. Indeed, we were able to observe signs of respiratory distress in Smad3-/- mice after allergen exposure but no symptoms were visible in WT mice. Taken together, we found that the lack of Smad3-/- signalling led to an exaggerated asthmatic phenotype in allergic asthma model. The exaggerated asthmatic phenotype seen in this work resembles that seen in the work of Nakao et al 18
where expression of the inhibitory Smad7 was used to disturb signalling.
Naive Smad3 deficient mice demonstrated elevated levels of IL-4 protein in their lungs. In line with this, the levels of IL-4 mRNA and protein in the airways of PBS treated Smad3-/- mice were significantly increased compared to PBS treated WT mice. However, the IL-4 levels were equivalently increased in OVA sensitized Smad3-/- and WT mice. These results suggest that cytokines belonging to the TGF superfamily play an important role in the regulation of IL-4 production in the normal state but their significance is less critical during inflammation induced in this case by immunization with OVA allergen and/or adjuvant. In contrast to IL-4 expression, the levels of IL-13 (another important Th2 type cytokine) were significantly decreased in OVA sensitized lungs of Smad3-/- mice compared to WT mice. It has been previously reported that GATA-3 interacts extensively and apparently directly with Smad3 to regulate GATA target genes, including IL-10 and IL-5, through GATA3 binding sites in the promoter regions 25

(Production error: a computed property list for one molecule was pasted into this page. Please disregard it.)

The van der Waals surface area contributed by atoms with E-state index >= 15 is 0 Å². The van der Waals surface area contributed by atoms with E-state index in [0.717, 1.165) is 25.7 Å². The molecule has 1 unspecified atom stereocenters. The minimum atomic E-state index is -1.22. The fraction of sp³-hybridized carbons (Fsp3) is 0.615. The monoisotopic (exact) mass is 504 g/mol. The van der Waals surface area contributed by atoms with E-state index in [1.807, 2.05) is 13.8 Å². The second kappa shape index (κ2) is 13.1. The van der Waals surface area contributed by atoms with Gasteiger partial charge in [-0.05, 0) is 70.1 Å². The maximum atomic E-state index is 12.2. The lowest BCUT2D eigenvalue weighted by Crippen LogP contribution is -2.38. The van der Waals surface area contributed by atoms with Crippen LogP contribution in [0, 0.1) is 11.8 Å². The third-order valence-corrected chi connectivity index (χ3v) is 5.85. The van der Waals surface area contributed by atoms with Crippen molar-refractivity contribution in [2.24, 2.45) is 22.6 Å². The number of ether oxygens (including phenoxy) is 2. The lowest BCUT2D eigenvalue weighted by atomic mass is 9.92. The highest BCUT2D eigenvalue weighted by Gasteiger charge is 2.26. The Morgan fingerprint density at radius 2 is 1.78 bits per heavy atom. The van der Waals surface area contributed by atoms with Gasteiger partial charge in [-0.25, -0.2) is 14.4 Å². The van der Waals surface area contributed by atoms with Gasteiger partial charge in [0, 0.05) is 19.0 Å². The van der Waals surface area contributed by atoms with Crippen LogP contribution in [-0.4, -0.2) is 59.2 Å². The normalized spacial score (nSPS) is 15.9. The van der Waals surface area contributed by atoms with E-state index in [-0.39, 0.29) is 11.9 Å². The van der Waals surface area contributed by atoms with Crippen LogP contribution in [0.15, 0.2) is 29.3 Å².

. Thus the low level of increase of IL-5 and the decrease of IL-10 in naive Smad3-/- mice could be caused by an inhibition of GATA-3 function by the lack of Smad3. IL-13 is regulated through a GATA-3 binding promoter region 26
, but there are no earlier reports that its expression would be dependent on Smad3 25
. Our findings, interestingly, suggest a critical dependence of GATA-3 for Smad3 in regulating IL-13 expression. In contrast, no GATA binding exists in the IL-4 promoter and GATA-3 regulates IL-4 production through distal regulatory elements 26-28
. In the asthma model, in contrast to naive mice, there were no significant differences in the amounts of GATA-3 mRNA levels between Smad3-/- and WT. Furthermore, IL-10 levels in the asthma model were much higher than in the naive state and they did not reveal any significant differences between Smad3-/- and WT mice mice, suggesting that there is a difference in the regulation of GATA3 and IL-10 cytokines in the naive state and the inflamed state. In the case of IL-10 it appears that in PBS exposed lungs other regulatory mechanisms override the lack of GATA3 and increase IL-10 mRNA levels substantially as compared to naive mice. Taken together, we think that the unexpectedly low levels or decreases of IL-5, IL-10, and IL-13 in various contexts can best be explained by a need for interactions between GATA3 and Smad3. However, depending on the situation, there are obviously other regulatory mechanisms that strongly affect the expression of these cytokines. Further studies are needed to clarify the molecular mechanisms for GATA3 and Smad3 effects on cytokine expression.